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Why I'm 100% Certain the Euro Will Fall Farther

By Tom Dyson, publisher, The Palm Beach Letter
Tuesday, June 29, 2010

I call it my "broken dam" indicator...
Imagine trying to dam a powerful river. You build the thickest dam you can afford. For a while, the dam holds the water back and a reservoir forms. As the reservoir gets bigger, the water's pressure grows. Eventually, the weight of the reservoir exceeds the strength of the concrete, and the dam starts crumbling. Sooner or later, the reservoir ends up in the valley... along with your dam.
Governments build dams in the financial markets all the time. They use currency controls to prevent citizens from taking money out of the country. They hold interest rates at low levels to encourage consumption. They order pay freezes to stop wage inflation. They use subsidies to prop up failing industries.
You can find thousands of examples of failed government dams. But my favorite example is from 1992, when a British government dam failed in the currency markets...
Britain had joined a currency system with the other European countries. To stay in this system, Britain had to keep its currency at a high level. Economic fundamentals didn't support the pound's high valuation. So the government built a dam. It spent $50 billion buying the pound and set interest rates at 10% to entice investors to buy it, too.
The problem was, the forces pushing down the pound were too great for the government's dam. The pressure kept growing, and on September 16, 1992, the central bank raised interest rates from 10% to 15% in a last-ditch effort to shore up the dam. It didn't work. The dam burst. The pound fell from $2 to $1.42 over the next six months.
Legendary hedge-fund manager George Soros rode the flood and famously made a billion dollars in profit.
Right now, the euro is in exactly the same place as the pound was in November 1992. Five European countries borrowed too much money. Now they're struggling to service their debts. The fundamentals call for a much lower valuation for the euro... or even a complete disintegration of the currency union.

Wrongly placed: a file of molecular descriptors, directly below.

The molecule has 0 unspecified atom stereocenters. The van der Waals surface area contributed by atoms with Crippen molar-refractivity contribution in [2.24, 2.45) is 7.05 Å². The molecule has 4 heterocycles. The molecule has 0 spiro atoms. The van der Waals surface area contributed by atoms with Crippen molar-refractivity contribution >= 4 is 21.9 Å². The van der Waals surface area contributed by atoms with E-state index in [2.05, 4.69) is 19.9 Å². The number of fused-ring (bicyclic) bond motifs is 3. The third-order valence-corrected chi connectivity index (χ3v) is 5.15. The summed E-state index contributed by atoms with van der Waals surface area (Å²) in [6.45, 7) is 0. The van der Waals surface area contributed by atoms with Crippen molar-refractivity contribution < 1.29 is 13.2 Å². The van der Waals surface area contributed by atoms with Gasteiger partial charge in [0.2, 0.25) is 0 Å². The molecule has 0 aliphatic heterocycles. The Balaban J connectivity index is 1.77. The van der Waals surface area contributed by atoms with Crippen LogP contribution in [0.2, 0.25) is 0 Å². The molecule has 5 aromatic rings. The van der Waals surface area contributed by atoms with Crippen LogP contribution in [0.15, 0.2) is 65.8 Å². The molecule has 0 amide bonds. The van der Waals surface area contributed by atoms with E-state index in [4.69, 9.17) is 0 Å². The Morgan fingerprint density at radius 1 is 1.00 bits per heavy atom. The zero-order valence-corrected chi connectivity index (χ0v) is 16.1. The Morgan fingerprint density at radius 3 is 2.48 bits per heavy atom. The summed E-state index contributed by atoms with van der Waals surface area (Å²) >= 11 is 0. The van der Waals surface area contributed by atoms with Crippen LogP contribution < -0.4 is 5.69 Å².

The Germans and the French are the main architects of this currency union and they don't want their currency to lose value. So last month, they built a dam to prop up its value. They created a $1 trillion fund to guarantee the debts of the weakest economies.
This dam is already crumbling...
Greece is the weakest of the troubled countries. Interest and insurance rates on Greek bonds have totally ignored the European bailout plan. They both hit new record highs last week. The markets now give a more than 50% chance Greece will default on its bonds sometime in the next five years.
In other words, investors have less confidence in Greek debt now than they did before the European bailout. This tells me the dam is too weak to hold back the reservoir. I'm sure the dam is going to burst and the Europeans will give up fighting the markets. When they do, the euro will take another big step lower...
I first covered this idea in the May 15 DailyWealth. In that essay, I suggested three ways for you to bet on a fall in the euro... including an inverse euro fund. The euro was trading around $1.30 then. It's now at $1.23, having been as low as $1.19.
Steve and I both recommended this fund to our subscribers back in December 2009. I took profits last month near the lows. So did Steve. (Our readers pocketed more than 30% gains.)
Right now, my top recommendation for the average investor to take advantage of the "broken dam" indicator is to simply buy and hold gold bullion. Gold is anti-paper currency that rises when government dams break. Gold has climbed higher every year for the past nine years. And thanks to boondoggles like Europe's trillion-dollar bailout program, it will rise for many more...
Good investing,

Further Reading:

Through the euro's rise and fall... through the dollar's ups and downs... no matter what the franc, yen, yuan, pound, and peso have done over the past decade... one major currency has relentlessly climbed against all others. Find out which – and the trend that will keep it rising for years to come – here: The Greatest Currency Trade of the Millennium.
When a Treasury Secretary explicitly tells you "your money is safe," then your money is in big trouble. You won't be surprised which country has been telling investors, "Just trust us." Read more here: An Embarrassing Day for America: What it Means for Your Investments.

Market Notes


The recent strength in gold mining shares is reversing a huge trend that's been in place since early 2009: "base-metal miners up, gold miners not so much."
For much of the past year, the mining firms that focus on copper, zinc, and nickel have far outperformed the mining firms focused on gold. Major copper miner Freeport-McMoRan, for instance, has gained as much as 180% since the March 2009 panic. Major gold miners Barrick and Newmont have gained less than 50% in the same time period. You can see the trend in today's chart, which tracks the ratio of Freeport shares vs. Newmont shares.
The rising trendline from early 2009 to early 2010 shows how the market favored Freeport over Newmont. This outperformance came from the "reflation trade"... Investors bet the government's giant E-Z-Credit program would stoke demand for all kinds of building materials, like copper.
Now have a look at the right side of the chart. You'll see folks are souring on the reflation trade... and they're starting to favor Newmont over Freeport. If you're of the mind that the global recovery is fake... and that debt problems will continue to send gold prices higher... you'll want to bet on this new "gold up, copper down" trend continuing.

The outperformance of copper vs. gold is over

In The Daily Crux

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